Wednesday, May 18, 2011

Worse than Lodsys, MacroSolve sues little app developers without advance warning

There's a lot of outrage at Lodsys's scheme to demand patent royalties from little app developers who can't defend themselves, but there should be at least as much indigation -- if not more -- over what MacroSolve is doing. Unlike Lodsys, which firstly sent out letters offering a license, MacroSolve appears to employ a sue-first-ask-questions-later tactic at least against some and possibly all of its targets.

One of MacroSolve's victims, a small app developers with revenues that I would estimate to be only in the tens of thousands of dollars, contacted me yesterday to tell me about this. This morning I also saw a Guardian article that describes the overall situation very well, but I'd like to add a few pieces to the puzzle.

While Lodsys appears to be focused on iOS (iPhone, iPad, iPod) apps for the time being (subsequent assertions against apps for other platforms are likely, though), MacroSolve's infringement allegations include not only iOS but also Android and BlackBerry apps. Possibly also other platforms, but those are the three I've been able to verify.

MacroSolve's patent-in-suit covers electronic forms distributed via the Internet or to mobile devices

In terms of lending itself to incredibly broad interpretations and infringement allegations, MacroSolve's patent-in-suit is similarly dangerous as Lodsys's in-app upgrade patent. MacroSolve is suing companies over U.S. Patent No. 7,822,816 on a "system and method for data management", "including the steps of: creating a questionnaire; transmitting the questionnaire to a remote computer; executing the questionnaire in the remote computer to prompt a user for responses to questions of the questionnaire; transmitting the responses to a sever via a network; making the responses available on the Web." In other words, anyone who distributes electronic forms via the Internet or to mobile devices and then collects and evaluates the answers could be accused of infringing the patent.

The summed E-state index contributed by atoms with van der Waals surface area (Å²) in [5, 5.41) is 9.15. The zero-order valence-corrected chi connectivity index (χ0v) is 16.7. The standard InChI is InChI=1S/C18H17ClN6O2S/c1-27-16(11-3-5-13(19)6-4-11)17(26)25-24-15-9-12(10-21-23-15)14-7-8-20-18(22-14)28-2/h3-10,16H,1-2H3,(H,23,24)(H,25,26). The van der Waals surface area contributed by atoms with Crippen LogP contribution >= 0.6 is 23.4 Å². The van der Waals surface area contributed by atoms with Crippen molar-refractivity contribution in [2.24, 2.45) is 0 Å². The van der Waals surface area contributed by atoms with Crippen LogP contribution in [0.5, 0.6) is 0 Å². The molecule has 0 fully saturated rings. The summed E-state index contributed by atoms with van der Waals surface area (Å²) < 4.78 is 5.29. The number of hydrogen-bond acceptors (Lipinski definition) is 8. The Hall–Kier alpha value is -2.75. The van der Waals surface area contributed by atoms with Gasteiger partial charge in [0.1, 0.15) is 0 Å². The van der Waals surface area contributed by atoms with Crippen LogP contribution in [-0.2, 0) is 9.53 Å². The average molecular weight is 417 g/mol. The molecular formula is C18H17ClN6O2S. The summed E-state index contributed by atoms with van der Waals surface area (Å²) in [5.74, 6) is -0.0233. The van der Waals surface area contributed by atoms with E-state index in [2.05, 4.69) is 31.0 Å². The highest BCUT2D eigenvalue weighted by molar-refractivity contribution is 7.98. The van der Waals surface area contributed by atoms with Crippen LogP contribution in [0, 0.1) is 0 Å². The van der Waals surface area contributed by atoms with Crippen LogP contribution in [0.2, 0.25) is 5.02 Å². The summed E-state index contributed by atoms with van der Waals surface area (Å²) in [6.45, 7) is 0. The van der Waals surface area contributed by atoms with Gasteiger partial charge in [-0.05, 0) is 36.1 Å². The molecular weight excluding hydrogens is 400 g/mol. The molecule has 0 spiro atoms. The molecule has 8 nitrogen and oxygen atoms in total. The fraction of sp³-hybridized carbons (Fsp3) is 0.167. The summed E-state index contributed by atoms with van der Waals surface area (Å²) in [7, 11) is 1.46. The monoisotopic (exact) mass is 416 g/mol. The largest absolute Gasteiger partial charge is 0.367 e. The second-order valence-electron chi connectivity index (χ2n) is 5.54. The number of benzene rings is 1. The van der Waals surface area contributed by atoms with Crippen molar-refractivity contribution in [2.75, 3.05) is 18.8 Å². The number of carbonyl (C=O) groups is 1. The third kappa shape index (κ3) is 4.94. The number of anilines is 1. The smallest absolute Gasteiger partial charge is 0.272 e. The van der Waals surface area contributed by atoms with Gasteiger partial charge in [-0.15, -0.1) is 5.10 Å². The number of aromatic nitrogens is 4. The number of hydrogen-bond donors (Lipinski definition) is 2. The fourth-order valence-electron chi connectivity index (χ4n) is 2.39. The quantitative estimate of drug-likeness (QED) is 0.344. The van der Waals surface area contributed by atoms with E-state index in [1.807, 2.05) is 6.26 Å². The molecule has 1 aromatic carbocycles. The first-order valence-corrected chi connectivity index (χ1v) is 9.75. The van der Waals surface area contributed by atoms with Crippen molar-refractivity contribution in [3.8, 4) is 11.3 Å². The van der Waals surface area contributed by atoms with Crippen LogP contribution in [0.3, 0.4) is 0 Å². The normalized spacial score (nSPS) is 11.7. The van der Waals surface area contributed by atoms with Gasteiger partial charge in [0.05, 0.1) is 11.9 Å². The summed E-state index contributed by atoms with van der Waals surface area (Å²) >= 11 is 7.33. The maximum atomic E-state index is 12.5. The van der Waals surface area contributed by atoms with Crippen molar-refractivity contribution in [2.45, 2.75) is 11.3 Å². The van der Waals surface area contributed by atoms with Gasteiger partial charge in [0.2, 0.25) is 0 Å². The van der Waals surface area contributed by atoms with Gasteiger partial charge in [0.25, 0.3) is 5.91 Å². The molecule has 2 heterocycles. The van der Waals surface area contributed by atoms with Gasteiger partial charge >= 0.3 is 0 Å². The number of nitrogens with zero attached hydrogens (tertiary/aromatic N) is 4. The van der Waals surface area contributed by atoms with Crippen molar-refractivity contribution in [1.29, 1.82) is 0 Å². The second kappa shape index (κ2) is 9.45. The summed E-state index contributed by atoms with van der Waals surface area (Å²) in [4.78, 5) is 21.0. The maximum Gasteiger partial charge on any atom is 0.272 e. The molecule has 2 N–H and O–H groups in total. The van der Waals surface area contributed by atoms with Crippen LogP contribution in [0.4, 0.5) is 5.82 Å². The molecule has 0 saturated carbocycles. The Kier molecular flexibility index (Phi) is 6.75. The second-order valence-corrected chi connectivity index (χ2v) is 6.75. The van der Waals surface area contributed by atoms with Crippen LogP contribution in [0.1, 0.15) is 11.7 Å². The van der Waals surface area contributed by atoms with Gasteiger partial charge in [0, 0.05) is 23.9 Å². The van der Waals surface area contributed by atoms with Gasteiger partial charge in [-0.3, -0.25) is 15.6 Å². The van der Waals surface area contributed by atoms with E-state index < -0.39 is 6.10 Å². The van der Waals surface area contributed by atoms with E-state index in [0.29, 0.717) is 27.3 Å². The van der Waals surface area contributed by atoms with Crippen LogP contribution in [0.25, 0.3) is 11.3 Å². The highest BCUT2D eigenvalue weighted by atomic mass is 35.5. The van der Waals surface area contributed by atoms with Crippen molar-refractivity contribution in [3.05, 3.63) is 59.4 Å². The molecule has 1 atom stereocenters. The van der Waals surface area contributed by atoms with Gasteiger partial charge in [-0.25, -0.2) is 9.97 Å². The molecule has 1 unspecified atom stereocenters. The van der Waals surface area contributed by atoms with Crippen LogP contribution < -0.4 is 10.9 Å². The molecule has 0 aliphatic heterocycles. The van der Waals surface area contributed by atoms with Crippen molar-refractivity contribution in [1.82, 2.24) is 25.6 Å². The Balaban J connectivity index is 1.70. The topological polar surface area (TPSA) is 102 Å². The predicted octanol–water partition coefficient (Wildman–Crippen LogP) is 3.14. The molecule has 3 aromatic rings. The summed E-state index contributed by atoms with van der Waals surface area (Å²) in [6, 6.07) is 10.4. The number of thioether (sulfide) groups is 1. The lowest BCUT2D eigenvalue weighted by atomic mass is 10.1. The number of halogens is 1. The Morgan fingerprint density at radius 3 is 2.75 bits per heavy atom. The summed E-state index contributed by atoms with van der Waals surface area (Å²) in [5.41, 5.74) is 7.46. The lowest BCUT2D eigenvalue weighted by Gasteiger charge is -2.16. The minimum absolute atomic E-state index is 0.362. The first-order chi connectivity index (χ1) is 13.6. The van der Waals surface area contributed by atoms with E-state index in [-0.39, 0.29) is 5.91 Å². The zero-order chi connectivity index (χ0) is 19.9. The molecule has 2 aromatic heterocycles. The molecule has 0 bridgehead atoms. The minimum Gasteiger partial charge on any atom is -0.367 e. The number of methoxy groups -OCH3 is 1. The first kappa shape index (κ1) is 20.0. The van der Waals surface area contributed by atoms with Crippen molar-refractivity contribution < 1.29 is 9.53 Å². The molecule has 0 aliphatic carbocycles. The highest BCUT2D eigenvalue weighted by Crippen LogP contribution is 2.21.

It baffles me that the USPTO granted this patent. When reading its description, it's hard to discern any major difference between what this claimed invention does and the purpose HTML forms have been serving for a long time, and prior to HTML, electronic forms in certain client-server architectures. The patent was applied for in 2003. Even if the patent office didn't find prior art that matched exactly what the patent application describes, it should have rejected the application because any differences (if there are any at all) between that claimed invention and prior art should not be sufficient to constitute a patentable invention.

But like I explained in the Lodsys context, if app developers can't afford to defend themselves in a costly, protracted and risky U.S. patent lawsuit, the patent holder may successfully force them to pay no matter how weak the patent or how dubious the infringement assertion is.

MacroSolve sues first, asks questions later -- and the platform makers don't appear to help the app devs

MacroSolve is nastier than Lodsys. I know from one of the defendants that the first time he ever heard from them was when the complaint was served on him -- in other words, they sued without any advance warning.

Defending oneself against patent infringement claims in the U.S. is very expensive (as I explained). It's quite possible that some of the companies attacked by MacroSolve wouldn't be able to survive a full-blown litigation, so unless they manage to settle this early, they'll be put out of business by what is probably one of the most baffling patents ever asserted in the history of the United States.

At least one of the defendants contacted Apple weeks ago, but hasn't received any answer from them yet.